- China's GDP slows to weakest pace since 2009 on manufacturing
- Ruble, rand gain as currency gauge rises from record low
Emerging-market stocks climbed from the lowest level since 2009 as data showing a weakening Chinese economy bolstered speculation of more stimulus and an increase in oil prices spurred gains in energy producers. Russia’s ruble and South Africa’s rand led currencies higher.
The Shanghai Composite Index jumped the most in two months, while shares in Russia and the Middle East advanced as oil rebounded from a 2003-low. A gauge of developing-nation currencies climbed from a record low and the premium investors demand to own emerging-market debt rather than U.S. Treasuries fell from the highest since 2009.
China capped the weakest quarter of growth since the 2009 global recession, spurring speculation that more stimulus may be needed to revive the world’s second-biggest economy. More than $2.3 trillion has been shaved off the value of emerging-market equities this year as a commodities rout and anxiety over China’s management of its economy curb risk appetite, sending equity valuations to the lowest level since August.
“The start of the year has been so poor that I think we will see a bounce now,” said Hertta Alava, head of emerging markets at FIM Asset Management Ltd. with about $326 million under management in Helsinki, who prefers Indian shares. “The markets are speculating that there will be more stimulus in China. It is possible, but considering that the numbers were only slightly weaker than estimates and still quite strong, I wouldn’t expect to see anything special.”
Data on Tuesday showed China’s gross domestic product rose 6.8 percent in the fourth quarter, less than the forecast for 6.9 percent growth. For the full year, GDP increased 6.9 percent -- the least since 1990 -- in line with the government’s target of about 7 percent. Industrial production, retail sales and fixed-asset investment all slowed at the end of the year. The People’s Bank of China could cut lenders’ reserve-requirement ratios to support the economy, according to Barclays Plc.
The MSCI Emerging Markets Index climbed 1.6 percent to 714.4. The gauge has fallen 10 percent this year, sending its 14-day relative strength index to 19 on Monday, the lowest since August. The indicator has been hovering below 30, a level that some analysts say signals a rebound is imminent, since Jan. 6.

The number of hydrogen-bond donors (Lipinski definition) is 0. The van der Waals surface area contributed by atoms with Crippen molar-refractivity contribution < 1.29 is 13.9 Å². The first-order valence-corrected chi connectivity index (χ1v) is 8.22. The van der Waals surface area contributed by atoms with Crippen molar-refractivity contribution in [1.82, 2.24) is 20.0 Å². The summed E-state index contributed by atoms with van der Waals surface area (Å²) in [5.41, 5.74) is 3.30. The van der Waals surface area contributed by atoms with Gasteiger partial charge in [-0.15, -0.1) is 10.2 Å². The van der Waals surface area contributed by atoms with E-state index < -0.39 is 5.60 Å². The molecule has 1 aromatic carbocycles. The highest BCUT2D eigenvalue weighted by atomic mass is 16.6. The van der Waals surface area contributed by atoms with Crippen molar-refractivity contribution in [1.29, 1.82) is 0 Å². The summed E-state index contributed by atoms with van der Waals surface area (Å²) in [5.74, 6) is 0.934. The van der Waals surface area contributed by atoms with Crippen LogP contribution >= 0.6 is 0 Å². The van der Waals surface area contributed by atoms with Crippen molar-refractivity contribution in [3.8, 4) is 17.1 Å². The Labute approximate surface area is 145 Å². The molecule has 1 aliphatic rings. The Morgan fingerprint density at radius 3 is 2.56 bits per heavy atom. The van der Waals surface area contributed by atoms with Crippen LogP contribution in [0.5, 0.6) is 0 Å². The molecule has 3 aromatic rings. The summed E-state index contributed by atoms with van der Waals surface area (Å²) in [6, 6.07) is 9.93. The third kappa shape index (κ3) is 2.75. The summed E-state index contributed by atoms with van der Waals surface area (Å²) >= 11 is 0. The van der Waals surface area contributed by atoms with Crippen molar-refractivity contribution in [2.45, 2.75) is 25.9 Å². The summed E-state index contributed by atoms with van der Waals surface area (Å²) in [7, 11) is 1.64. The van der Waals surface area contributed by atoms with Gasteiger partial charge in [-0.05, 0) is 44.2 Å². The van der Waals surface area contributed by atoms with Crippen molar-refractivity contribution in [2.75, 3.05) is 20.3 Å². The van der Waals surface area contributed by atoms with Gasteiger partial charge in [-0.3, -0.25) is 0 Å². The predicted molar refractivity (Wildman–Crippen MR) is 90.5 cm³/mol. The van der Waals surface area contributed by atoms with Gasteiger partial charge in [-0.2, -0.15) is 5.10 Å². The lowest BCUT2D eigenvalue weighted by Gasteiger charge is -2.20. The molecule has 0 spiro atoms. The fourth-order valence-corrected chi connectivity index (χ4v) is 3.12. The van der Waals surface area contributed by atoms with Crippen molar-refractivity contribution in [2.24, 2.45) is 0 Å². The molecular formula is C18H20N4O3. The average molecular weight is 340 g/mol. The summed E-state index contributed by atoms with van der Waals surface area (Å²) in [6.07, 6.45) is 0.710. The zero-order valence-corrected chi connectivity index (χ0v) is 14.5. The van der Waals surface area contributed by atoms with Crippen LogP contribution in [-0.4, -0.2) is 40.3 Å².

Eight out of 10 industry groups in the emerging-markets gauge rose more than 1 percent, led by a 2.3 percent jump for energy companies as Brent crude climbed 0.7 percent. The index trades at 10.6 times its projected 12-month earnings, compared with a multiple of 14.5 for advanced-country shares in the MSCI World Index.
“China has more room to undertake stimulus measures,” said Kuala Lumpur-based Ang Kok Heng, chief investment officer at Phillip Capital Management Bhd., which manages $630 million.
Investors pulled more than $2.1 billion out of U.S. exchange-traded funds that invest in emerging markets last week, the most since August, according to data compiled by Bloomberg. China and Hong Kong led the losses.
The Shanghai Composite rallied 3.2 percent on Tuesday. China Communications Construction Co. and China Railway Group Ltd. both surged by the daily limit on prospects of state-fund buying. The Hang Seng China Enterprises Index of mainland stocks listed in Hong Kong jumped 3 percent.
Russia’s Micex Index added 1.4 percent as natural-gas producer Gazprom PJSC jumped the most in a week and Lukoil PJSC advanced 1.8 percent, the most in two weeks.
Dubai’s DFM General Index climbed 3.3 percent, while Qatar’s benchmark equity gauge jumped 5.5 percent, the most since December 2014 and its first gain in nine days. Saudi Arabia’s Tadawul All Share Index climbed 4 percent, its biggest advance since August.
Iron-ore miner Vale SA helped lift the Ibovespa to a 0.3 percent gain. Petroleo Brasileiro SA, Brazil’s state-controlled oil producer, slumped 2.9 percent to a 2003-low.
A gauge of emerging-market currencies strengthened 0.2 percent, as Russia’s ruble jumped 0.9 percent. The rand strengthened 0.7 percent.
Brazil’s real pared gains after central bank President Alexandre Tombini said policy makers will take into account the International Monetary Fund’s forecast of a deeper recession in Brazil when they meet this week. The IMF predicted the economy will contract 3.5 percent this year and stagnate in 2017, according to a report published Tuesday. The real declined 0.8 percent to 4.0641 per dollar.
Azerbaijan’s manat lost 1 percent. The nation that has devalued its currency twice last year is imposing restrictions on the movement of capital as authorities try to cope with the fallout from collapsing oil prices.
China’s yuan traded offshore weakened by 0.14 percent as economic data fueled speculation China will loosen monetary policy further. The PBOC could reduce lenders’ reserve-requirement ratios by 50 basis points before the Lunar New Year holiday begins in early February to support the economy, according to a Barclays report.